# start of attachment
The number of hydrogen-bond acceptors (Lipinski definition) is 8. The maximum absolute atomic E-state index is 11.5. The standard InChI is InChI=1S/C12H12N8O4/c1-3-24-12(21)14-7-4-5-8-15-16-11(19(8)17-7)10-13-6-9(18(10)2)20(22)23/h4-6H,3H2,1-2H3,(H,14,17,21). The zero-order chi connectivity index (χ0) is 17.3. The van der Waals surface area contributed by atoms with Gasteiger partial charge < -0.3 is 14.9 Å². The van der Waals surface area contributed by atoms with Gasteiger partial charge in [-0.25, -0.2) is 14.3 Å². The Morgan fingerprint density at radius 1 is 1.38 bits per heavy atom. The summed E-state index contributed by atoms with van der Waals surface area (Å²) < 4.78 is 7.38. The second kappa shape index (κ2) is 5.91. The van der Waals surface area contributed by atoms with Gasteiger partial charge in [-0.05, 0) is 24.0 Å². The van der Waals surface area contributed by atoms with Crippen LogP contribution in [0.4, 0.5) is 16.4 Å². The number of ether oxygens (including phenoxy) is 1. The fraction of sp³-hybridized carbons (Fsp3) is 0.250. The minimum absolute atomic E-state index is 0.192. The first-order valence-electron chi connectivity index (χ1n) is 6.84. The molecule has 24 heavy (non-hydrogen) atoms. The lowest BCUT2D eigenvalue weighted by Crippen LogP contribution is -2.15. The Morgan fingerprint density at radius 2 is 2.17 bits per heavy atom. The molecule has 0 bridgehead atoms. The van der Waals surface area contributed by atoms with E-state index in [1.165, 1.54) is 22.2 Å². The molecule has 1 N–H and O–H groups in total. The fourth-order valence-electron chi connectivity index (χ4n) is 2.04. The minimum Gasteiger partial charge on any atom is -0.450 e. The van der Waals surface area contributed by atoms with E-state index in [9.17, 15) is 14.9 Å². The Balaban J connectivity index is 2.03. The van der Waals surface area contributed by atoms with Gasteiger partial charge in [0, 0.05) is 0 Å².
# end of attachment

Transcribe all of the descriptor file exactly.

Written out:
The number of hydrogen-bond acceptors (Lipinski definition) is 8. The maximum absolute atomic E-state index is 11.5. The standard InChI is InChI=1S/C12H12N8O4/c1-3-24-12(21)14-7-4-5-8-15-16-11(19(8)17-7)10-13-6-9(18(10)2)20(22)23/h4-6H,3H2,1-2H3,(H,14,17,21). The zero-order chi connectivity index (χ0) is 17.3. The van der Waals surface area contributed by atoms with Gasteiger partial charge < -0.3 is 14.9 Å². The van der Waals surface area contributed by atoms with Gasteiger partial charge in [-0.25, -0.2) is 14.3 Å². The Morgan fingerprint density at radius 1 is 1.38 bits per heavy atom. The summed E-state index contributed by atoms with van der Waals surface area (Å²) < 4.78 is 7.38. The second kappa shape index (κ2) is 5.91. The van der Waals surface area contributed by atoms with Gasteiger partial charge in [-0.05, 0) is 24.0 Å². The van der Waals surface area contributed by atoms with Crippen LogP contribution in [0.4, 0.5) is 16.4 Å². The number of ether oxygens (including phenoxy) is 1. The fraction of sp³-hybridized carbons (Fsp3) is 0.250. The minimum absolute atomic E-state index is 0.192. The first-order valence-electron chi connectivity index (χ1n) is 6.84. The molecule has 24 heavy (non-hydrogen) atoms. The lowest BCUT2D eigenvalue weighted by Crippen LogP contribution is -2.15. The Morgan fingerprint density at radius 2 is 2.17 bits per heavy atom. The molecule has 0 bridgehead atoms. The van der Waals surface area contributed by atoms with E-state index in [1.165, 1.54) is 22.2 Å². The molecule has 1 N–H and O–H groups in total. The fourth-order valence-electron chi connectivity index (χ4n) is 2.04. The minimum Gasteiger partial charge on any atom is -0.450 e. The van der Waals surface area contributed by atoms with E-state index in [9.17, 15) is 14.9 Å². The Balaban J connectivity index is 2.03. The van der Waals surface area contributed by atoms with Gasteiger partial charge in [0, 0.05) is 0 Å².